Relationship between coping and depression in heart transplant candidates and their spouses.
CONTEXT: Survival rates for heart transplantation are encouraging, but the pretransplant period can be extremely stressful for patients and their spouses. Although a relationship between patients' depression levels and the coping strategies employed by their spouses has been demonstrated, this association has not been examined in heart transplant candidates and their spouses. Depression in this group of patients is important because heart transplant patients with preoperative depression have been found to have a higher mortality rate after transplantation. OBJECTIVE: To determine if a relationship exists between spousal coping strategies and heart transplant candidates' depression. METHODS: A descriptive, exploratory pilot study. PARTICIPANTS: Twenty-two individuals with end-stage heart disease who were undergoing an inpatient evaluation for heart transplantation, plus their spouses. Design-Heart transplant candidates were assessed via the Structured Interview Guide for the Hamilton Depression Scale. Spouses completed the COPE Inventory and the Center for Epidemiological Studies Depression Scale. RESULTS: Spousal behavioral disengagement was positively associated with heart transplant candidates' depression. CONCLUSIONS: Heart transplant candidate depression may follow spousal disengagement, or, conversely, a spouse may disengage in response to the patient becoming depressed. Identification during the pretransplant evaluation of those spouses who cope using behavioral disengagement might be a first step in the process of assessment and intervention. Clinical interventions may need to focus on the spouse as well as on the transplant candidate.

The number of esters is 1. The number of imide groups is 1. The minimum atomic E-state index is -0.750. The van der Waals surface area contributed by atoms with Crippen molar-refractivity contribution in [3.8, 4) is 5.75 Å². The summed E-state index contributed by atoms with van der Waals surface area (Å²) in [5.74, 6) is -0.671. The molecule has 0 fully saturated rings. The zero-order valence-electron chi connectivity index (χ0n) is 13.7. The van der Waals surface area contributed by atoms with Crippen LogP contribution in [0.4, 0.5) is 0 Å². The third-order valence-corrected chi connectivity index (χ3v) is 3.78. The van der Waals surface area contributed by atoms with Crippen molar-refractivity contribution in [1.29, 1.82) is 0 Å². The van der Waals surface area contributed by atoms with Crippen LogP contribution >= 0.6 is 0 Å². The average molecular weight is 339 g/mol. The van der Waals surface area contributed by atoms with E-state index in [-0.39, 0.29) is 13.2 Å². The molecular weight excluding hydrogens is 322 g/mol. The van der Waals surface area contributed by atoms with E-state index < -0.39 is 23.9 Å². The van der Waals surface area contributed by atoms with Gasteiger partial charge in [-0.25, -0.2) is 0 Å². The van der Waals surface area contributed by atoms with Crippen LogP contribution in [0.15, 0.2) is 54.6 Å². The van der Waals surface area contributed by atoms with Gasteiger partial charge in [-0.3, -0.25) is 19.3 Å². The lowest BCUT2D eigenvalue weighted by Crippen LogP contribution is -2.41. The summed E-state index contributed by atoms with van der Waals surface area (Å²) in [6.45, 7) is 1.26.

Burker, EJ; Evon, DM; Ascari, JC; Loiselle, MM; Finkel, JB; Mill, MR
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